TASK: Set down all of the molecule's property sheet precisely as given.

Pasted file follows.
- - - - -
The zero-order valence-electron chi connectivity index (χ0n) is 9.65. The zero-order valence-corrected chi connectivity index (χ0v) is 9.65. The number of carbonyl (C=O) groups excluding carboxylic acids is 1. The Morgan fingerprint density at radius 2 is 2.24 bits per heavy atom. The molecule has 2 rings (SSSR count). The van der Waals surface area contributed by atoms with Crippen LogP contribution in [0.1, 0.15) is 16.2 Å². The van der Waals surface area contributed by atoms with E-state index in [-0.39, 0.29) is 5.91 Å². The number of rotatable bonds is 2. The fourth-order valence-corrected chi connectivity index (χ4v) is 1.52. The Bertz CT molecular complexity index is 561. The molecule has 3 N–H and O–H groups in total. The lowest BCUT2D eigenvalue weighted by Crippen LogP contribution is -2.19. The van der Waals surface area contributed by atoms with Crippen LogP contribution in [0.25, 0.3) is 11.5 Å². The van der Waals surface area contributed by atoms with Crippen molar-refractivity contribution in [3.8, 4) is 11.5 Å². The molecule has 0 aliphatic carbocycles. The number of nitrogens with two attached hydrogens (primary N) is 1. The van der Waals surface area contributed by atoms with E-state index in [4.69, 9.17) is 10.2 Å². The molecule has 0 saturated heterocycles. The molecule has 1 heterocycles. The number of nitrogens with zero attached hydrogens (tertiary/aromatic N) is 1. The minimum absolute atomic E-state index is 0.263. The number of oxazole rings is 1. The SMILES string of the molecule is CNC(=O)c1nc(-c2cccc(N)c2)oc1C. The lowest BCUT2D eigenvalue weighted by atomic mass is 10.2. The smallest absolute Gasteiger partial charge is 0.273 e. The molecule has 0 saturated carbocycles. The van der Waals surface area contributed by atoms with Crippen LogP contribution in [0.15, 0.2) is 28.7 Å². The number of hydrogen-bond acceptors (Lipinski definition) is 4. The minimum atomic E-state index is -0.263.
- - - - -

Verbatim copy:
The zero-order valence-electron chi connectivity index (χ0n) is 9.65. The zero-order valence-corrected chi connectivity index (χ0v) is 9.65. The number of carbonyl (C=O) groups excluding carboxylic acids is 1. The Morgan fingerprint density at radius 2 is 2.24 bits per heavy atom. The molecule has 2 rings (SSSR count). The van der Waals surface area contributed by atoms with Crippen LogP contribution in [0.1, 0.15) is 16.2 Å². The van der Waals surface area contributed by atoms with E-state index in [-0.39, 0.29) is 5.91 Å². The number of rotatable bonds is 2. The fourth-order valence-corrected chi connectivity index (χ4v) is 1.52. The Bertz CT molecular complexity index is 561. The molecule has 3 N–H and O–H groups in total. The lowest BCUT2D eigenvalue weighted by Crippen LogP contribution is -2.19. The van der Waals surface area contributed by atoms with Crippen LogP contribution in [0.25, 0.3) is 11.5 Å². The van der Waals surface area contributed by atoms with Crippen molar-refractivity contribution in [3.8, 4) is 11.5 Å². The molecule has 0 aliphatic carbocycles. The number of nitrogens with two attached hydrogens (primary N) is 1. The van der Waals surface area contributed by atoms with E-state index in [4.69, 9.17) is 10.2 Å². The molecule has 0 saturated heterocycles. The molecule has 1 heterocycles. The number of nitrogens with zero attached hydrogens (tertiary/aromatic N) is 1. The minimum absolute atomic E-state index is 0.263. The number of oxazole rings is 1. The SMILES string of the molecule is CNC(=O)c1nc(-c2cccc(N)c2)oc1C. The lowest BCUT2D eigenvalue weighted by atomic mass is 10.2. The smallest absolute Gasteiger partial charge is 0.273 e. The molecule has 0 saturated carbocycles. The van der Waals surface area contributed by atoms with Crippen LogP contribution in [0.15, 0.2) is 28.7 Å². The number of hydrogen-bond acceptors (Lipinski definition) is 4. The minimum atomic E-state index is -0.263.